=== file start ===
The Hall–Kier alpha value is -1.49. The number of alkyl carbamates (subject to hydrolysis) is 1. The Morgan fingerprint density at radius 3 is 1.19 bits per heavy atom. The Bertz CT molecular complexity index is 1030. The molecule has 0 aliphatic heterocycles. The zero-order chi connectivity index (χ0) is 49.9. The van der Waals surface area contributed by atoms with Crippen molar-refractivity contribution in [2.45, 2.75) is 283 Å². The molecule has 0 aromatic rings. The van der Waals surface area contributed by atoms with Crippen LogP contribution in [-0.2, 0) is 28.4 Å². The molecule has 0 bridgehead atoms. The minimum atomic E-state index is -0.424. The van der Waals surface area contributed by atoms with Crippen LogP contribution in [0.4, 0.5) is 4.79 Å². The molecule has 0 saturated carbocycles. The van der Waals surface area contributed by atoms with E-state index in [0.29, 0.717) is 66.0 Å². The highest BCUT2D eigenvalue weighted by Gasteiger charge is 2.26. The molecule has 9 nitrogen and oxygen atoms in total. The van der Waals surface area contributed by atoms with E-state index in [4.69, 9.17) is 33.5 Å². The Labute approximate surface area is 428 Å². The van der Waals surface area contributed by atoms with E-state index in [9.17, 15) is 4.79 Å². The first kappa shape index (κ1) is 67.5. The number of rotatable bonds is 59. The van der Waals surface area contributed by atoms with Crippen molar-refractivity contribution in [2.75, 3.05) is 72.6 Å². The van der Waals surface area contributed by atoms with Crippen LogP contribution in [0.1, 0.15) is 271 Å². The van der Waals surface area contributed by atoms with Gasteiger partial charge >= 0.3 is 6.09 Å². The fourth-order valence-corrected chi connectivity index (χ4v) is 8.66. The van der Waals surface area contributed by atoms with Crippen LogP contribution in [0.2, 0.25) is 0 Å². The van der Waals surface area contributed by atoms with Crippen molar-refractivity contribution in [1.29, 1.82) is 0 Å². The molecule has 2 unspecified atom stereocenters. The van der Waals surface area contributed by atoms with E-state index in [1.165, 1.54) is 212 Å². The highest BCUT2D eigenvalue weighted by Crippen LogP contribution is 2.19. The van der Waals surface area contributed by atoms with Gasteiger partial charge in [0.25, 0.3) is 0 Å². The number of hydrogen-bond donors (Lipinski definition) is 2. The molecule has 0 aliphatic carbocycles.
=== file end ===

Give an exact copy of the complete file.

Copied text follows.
The Hall–Kier alpha value is -1.49. The number of alkyl carbamates (subject to hydrolysis) is 1. The Morgan fingerprint density at radius 3 is 1.19 bits per heavy atom. The Bertz CT molecular complexity index is 1030. The molecule has 0 aliphatic heterocycles. The zero-order chi connectivity index (χ0) is 49.9. The van der Waals surface area contributed by atoms with Crippen molar-refractivity contribution in [2.45, 2.75) is 283 Å². The molecule has 0 aromatic rings. The van der Waals surface area contributed by atoms with Crippen LogP contribution in [-0.2, 0) is 28.4 Å². The molecule has 0 bridgehead atoms. The minimum atomic E-state index is -0.424. The van der Waals surface area contributed by atoms with Crippen LogP contribution in [0.4, 0.5) is 4.79 Å². The molecule has 0 saturated carbocycles. The van der Waals surface area contributed by atoms with E-state index in [0.29, 0.717) is 66.0 Å². The highest BCUT2D eigenvalue weighted by Gasteiger charge is 2.26. The molecule has 9 nitrogen and oxygen atoms in total. The van der Waals surface area contributed by atoms with E-state index in [4.69, 9.17) is 33.5 Å². The Labute approximate surface area is 428 Å². The van der Waals surface area contributed by atoms with E-state index in [9.17, 15) is 4.79 Å². The first kappa shape index (κ1) is 67.5. The number of rotatable bonds is 59. The van der Waals surface area contributed by atoms with Crippen molar-refractivity contribution in [2.75, 3.05) is 72.6 Å². The van der Waals surface area contributed by atoms with Crippen LogP contribution in [0.1, 0.15) is 271 Å². The van der Waals surface area contributed by atoms with Gasteiger partial charge >= 0.3 is 6.09 Å². The fourth-order valence-corrected chi connectivity index (χ4v) is 8.66. The van der Waals surface area contributed by atoms with Crippen LogP contribution in [0.2, 0.25) is 0 Å². The van der Waals surface area contributed by atoms with Crippen molar-refractivity contribution in [1.29, 1.82) is 0 Å². The molecule has 2 unspecified atom stereocenters. The van der Waals surface area contributed by atoms with E-state index in [1.165, 1.54) is 212 Å². The highest BCUT2D eigenvalue weighted by Crippen LogP contribution is 2.19. The van der Waals surface area contributed by atoms with Gasteiger partial charge in [0.25, 0.3) is 0 Å². The number of hydrogen-bond donors (Lipinski definition) is 2. The molecule has 0 aliphatic carbocycles.